One recent development in mining legislation, which is intended to deal with the timing of the payment of dividends is the introduction in the mining codes of Burkina Faso (2015) and Mali (2012) of the concept of preference shares to be granted to the State. Whereas the previous iteration of the mining code of Burkina Faso (2003) simply stated that the grant of a mining licence entitles the state to a 10% equity interest in the project company, the recently-adopted mining code of Burkina Faso (2015) states:
The grant of a large or small scale mining license entitles the State, free of charge, to an equity interest of 10% of priority dividend shares in the share capital of the operating company for the duration of the mine. [underline added]
As it pertains to joint stock companies, the concept of a priority dividend is contained in Article 755 of the Act, which states that during the formation of the company, priority shares which have advantages not conferred on other shares, including a superior share of the profits, a priority rights on profits, or cumulative dividends, may be created. The articles of the project company may also provide for a "first dividend" which is to be paid to shareholders as soon as a distributable profit is realized.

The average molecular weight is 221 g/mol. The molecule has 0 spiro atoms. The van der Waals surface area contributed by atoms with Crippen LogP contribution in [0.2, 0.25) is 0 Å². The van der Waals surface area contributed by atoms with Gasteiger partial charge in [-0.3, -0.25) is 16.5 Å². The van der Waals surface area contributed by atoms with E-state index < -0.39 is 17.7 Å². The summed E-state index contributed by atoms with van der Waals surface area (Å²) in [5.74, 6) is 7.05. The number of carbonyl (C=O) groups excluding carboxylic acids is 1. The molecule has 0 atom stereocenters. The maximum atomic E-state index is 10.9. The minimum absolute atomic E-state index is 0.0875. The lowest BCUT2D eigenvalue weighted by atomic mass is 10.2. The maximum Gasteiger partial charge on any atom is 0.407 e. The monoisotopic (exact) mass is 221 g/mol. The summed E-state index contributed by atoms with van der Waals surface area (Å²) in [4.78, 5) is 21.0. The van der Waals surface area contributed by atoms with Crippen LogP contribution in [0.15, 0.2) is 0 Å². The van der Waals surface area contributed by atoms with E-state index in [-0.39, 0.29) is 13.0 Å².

The introduction of the concept of preferred shares makes sense: on the one hand, as a 10% shareholder, the vote of the State has little impact on decisions of the company and as such the voting right could be forfeited with little consequence; on the other hand, the State is interested in generating revenues as quickly as possible and as such a preferred dividend class of shares seems logical. It remains to be seen however whether the introduction of preferred shares will in practice address the concerns that it was intended to remedy.